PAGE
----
Topic: George Herbert Piercy

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George Herbert Piercy (Service no. 55539) enlisted for the First World War with a Peterborough Street address.

The Piercy family, in the form of George Herbert’s grandfather also called George, arrived in Canterbury on the Egmont in December 1856. George Senior was involved in early Christchurch life through his place on the committee of The Christchurch Mechanics Institute, his membership in The Albion Cricket Club and his joint ownership of the former Gould & Miles general store on Colombo Street. 

George Herbert’s father Frederick William followed the family retail tradition and was a grocer. He married Julia Florence Bodger in 1888 and they had two sons Frederick Reginald and George Herbert. Frederick was born in 1889 and George Herbert on 17th of September 1892.

The Piercy family lived at a variety of addresses for many years on Peterborough. They finally settled at 142 Peterborough Street and both boys appear to have attended the Normal School at Cramner Square. From Peterborough Street George Herbert went skating at nearby Hereford Street and notably won best comedy character at the Olympia Rink skating carnival in June 1912! Employed as a post office telegraph clerk, he played full-back in the annual Christchurch versus Dunedin Post and Telegraph Juniors team in September 1911. He also trained with the Postal and Telegraph Territorial’s unit in Christchurch.

Initially George Herbert appealed for exemption from military service. In May 1917 he appealed on the grounds of hardship due to special family circumstances. Although sympathetic the board dismissed his appeal. The chairman remarked that they “sympathised with him very sincerely”. Quite what those circumstances were is unknown.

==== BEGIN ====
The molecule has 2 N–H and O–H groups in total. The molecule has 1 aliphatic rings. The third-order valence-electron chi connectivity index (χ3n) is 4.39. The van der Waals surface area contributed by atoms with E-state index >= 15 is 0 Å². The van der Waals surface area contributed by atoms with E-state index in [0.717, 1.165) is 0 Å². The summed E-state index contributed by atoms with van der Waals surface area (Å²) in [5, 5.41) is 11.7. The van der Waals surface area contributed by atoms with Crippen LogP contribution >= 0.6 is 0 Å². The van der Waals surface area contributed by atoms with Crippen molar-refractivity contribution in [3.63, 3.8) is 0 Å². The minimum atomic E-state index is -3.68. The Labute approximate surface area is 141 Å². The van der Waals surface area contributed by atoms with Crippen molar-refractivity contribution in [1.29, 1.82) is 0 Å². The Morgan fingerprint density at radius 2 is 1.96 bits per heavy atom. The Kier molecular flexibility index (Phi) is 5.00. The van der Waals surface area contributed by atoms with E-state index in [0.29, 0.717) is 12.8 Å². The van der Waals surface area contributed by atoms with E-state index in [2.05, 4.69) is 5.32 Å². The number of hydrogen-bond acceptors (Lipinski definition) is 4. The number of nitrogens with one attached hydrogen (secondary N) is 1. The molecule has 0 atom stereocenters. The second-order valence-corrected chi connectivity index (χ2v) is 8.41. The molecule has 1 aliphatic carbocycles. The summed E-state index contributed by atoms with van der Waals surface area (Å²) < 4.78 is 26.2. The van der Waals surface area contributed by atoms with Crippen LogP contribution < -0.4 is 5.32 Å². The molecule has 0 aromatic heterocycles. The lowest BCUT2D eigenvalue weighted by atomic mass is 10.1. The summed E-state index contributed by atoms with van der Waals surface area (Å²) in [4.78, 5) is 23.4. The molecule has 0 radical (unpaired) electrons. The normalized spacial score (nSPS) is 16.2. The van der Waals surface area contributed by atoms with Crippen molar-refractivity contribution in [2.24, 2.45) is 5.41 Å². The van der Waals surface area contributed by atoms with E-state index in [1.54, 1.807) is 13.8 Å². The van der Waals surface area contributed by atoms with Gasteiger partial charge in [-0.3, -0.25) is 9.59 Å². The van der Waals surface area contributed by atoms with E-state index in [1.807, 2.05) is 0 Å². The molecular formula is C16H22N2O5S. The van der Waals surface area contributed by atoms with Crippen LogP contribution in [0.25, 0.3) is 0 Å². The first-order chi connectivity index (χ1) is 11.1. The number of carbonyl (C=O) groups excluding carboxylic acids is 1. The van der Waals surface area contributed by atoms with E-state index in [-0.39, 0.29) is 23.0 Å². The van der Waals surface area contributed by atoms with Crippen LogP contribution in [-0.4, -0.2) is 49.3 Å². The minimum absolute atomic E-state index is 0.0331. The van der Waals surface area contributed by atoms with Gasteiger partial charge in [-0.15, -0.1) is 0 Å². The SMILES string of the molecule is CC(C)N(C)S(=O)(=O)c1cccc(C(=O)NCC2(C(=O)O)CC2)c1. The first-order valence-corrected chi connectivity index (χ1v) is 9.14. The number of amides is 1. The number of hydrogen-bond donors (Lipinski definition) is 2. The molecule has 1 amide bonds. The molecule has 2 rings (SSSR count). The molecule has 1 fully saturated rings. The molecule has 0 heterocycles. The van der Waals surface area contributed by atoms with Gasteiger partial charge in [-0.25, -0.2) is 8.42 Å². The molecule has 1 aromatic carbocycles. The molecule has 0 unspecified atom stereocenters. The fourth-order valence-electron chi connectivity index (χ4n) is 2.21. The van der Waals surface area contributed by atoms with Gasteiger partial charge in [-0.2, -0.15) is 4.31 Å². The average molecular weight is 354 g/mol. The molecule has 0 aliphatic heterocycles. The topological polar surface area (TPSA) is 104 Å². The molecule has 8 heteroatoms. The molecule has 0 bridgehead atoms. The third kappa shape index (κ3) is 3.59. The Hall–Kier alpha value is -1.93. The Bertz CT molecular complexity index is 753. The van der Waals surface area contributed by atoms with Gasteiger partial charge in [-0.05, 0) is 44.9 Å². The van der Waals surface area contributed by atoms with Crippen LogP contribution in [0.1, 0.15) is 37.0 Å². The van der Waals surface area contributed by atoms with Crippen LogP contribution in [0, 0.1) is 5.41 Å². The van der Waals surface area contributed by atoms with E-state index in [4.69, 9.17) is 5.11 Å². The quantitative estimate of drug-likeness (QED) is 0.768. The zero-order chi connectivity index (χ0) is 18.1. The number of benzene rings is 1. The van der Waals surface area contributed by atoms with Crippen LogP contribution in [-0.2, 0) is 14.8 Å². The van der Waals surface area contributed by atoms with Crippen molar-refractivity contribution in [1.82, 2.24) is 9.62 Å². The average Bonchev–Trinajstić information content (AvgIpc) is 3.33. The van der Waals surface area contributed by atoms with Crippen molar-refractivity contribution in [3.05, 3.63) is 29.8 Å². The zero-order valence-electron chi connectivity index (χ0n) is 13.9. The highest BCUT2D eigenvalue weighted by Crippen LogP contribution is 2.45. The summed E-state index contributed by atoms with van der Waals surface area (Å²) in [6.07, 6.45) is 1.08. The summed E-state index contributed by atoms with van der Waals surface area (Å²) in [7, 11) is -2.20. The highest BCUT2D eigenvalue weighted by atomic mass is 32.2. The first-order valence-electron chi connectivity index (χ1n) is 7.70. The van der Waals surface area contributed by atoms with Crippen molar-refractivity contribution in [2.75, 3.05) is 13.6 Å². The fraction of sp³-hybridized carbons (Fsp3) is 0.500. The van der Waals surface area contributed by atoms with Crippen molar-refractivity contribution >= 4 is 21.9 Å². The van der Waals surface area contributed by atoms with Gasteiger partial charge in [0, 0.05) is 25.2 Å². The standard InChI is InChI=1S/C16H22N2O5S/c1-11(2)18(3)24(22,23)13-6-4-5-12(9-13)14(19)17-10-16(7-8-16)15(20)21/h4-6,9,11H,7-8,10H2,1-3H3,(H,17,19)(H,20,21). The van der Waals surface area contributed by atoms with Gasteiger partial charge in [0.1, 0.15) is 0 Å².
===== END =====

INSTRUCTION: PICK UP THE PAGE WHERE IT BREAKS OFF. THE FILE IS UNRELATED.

He finally enlisted with The Canterbury Infantry Regiment in May 1917 and his medical indicated Class A health.

George Herbert left Wellington for overseas service with the 29th Reinforcements in August 1917 and disembarked in Glasgow before leaving for France in November.

Made a Lance-Corporal in January 1918; by February 1918 George Herbert was ill with suspected severe pneumonia. He was eventually transferred to England and admitted to the King George Military Hospital on Stamford Street, London. He had in fact contracted tuberculosis. George Herbert was treated in hospital in Englandfor several months before being transferred to the New Zealand Diesel Depot in August 1918.

He finally left for New Zealand from Plymouth on the 9th January 1919 on the troopship Ruapehu and was discharged in New Zealand as unfit for further service.

Cashmere Sanatorium, 1913-1933 Christchurch City Libraries CCL Archives 887-068

The electoral rolls for 1919 list George Herbert as being at the Cashmere Sanatorium where he was receiving residential treatment for his tuberculosis. As a returned serviceman he was probably at the Military Sanatorium which was described by doctor and local historian Francis Oswald Bennett as “a dismal affair”. Built in haste and on a budget the sanatorium was opened in July 1919 and eventually extended to 100 beds. 

In December 1921 George Herbert married Gladys Jane Wood at All Saints Church in Sumner. Described as a quiet wedding, the “Rev E C W Powell officiated and the service was choral”. The wedding reception was held at Gladys’s family home 52 Esplanade, Sumner

George Herbert died on December 7th 1924 at Birdwood Avenue in Beckenham aged just 32 of pulmonary tuberculosis. His only child Patricia Jane (Baby Pat) died on May 25th 1926 aged 18 months. His widow Gladys remarried a Thomas Ker in 1932 but died in 1939 aged 50 years

 They are all buried together in Bromley Cemetery

Related Resources

  • Online Cenotaph record for George Piercy. Auckland War Memorial Museum.
  • Military Personnel file for George Piercy. Archives New Zealand (Archway)

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George Herbert Piercy

First Names:George Herbert
Last Name:Piercy
Place of Birth:Christchurch, New Zealand